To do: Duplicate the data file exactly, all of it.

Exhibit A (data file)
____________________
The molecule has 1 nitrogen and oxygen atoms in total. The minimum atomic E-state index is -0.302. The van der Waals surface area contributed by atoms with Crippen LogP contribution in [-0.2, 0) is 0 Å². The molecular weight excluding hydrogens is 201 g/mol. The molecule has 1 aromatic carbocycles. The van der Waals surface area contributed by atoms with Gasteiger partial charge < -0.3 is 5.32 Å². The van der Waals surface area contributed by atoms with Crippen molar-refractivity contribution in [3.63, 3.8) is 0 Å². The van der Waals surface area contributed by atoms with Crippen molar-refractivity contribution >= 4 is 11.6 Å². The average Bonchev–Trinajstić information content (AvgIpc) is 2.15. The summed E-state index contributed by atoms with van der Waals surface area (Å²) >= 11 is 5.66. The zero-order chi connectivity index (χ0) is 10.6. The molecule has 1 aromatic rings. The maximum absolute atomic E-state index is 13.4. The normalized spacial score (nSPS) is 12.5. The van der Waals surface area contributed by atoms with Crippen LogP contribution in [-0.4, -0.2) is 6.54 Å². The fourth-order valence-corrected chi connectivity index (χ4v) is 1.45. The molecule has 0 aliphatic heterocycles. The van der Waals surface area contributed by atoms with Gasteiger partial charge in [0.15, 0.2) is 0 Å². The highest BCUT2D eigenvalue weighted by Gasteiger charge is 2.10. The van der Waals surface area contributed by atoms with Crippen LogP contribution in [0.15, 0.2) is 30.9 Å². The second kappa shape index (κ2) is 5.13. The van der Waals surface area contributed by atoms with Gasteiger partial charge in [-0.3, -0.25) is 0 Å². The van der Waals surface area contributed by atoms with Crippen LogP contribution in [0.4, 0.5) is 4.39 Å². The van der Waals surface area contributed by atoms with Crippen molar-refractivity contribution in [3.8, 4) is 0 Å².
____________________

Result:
The molecule has 1 nitrogen and oxygen atoms in total. The minimum atomic E-state index is -0.302. The van der Waals surface area contributed by atoms with Crippen LogP contribution in [-0.2, 0) is 0 Å². The molecular weight excluding hydrogens is 201 g/mol. The molecule has 1 aromatic carbocycles. The van der Waals surface area contributed by atoms with Gasteiger partial charge < -0.3 is 5.32 Å². The van der Waals surface area contributed by atoms with Crippen molar-refractivity contribution in [3.63, 3.8) is 0 Å². The van der Waals surface area contributed by atoms with Crippen molar-refractivity contribution >= 4 is 11.6 Å². The average Bonchev–Trinajstić information content (AvgIpc) is 2.15. The summed E-state index contributed by atoms with van der Waals surface area (Å²) >= 11 is 5.66. The zero-order chi connectivity index (χ0) is 10.6. The molecule has 1 aromatic rings. The maximum absolute atomic E-state index is 13.4. The normalized spacial score (nSPS) is 12.5. The van der Waals surface area contributed by atoms with Crippen LogP contribution in [-0.4, -0.2) is 6.54 Å². The fourth-order valence-corrected chi connectivity index (χ4v) is 1.45. The molecule has 0 aliphatic heterocycles. The van der Waals surface area contributed by atoms with Gasteiger partial charge in [0.15, 0.2) is 0 Å². The highest BCUT2D eigenvalue weighted by Gasteiger charge is 2.10. The van der Waals surface area contributed by atoms with Crippen LogP contribution in [0.15, 0.2) is 30.9 Å². The second kappa shape index (κ2) is 5.13. The van der Waals surface area contributed by atoms with Gasteiger partial charge in [-0.3, -0.25) is 0 Å². The van der Waals surface area contributed by atoms with Crippen LogP contribution in [0.4, 0.5) is 4.39 Å². The van der Waals surface area contributed by atoms with Crippen molar-refractivity contribution in [3.8, 4) is 0 Å².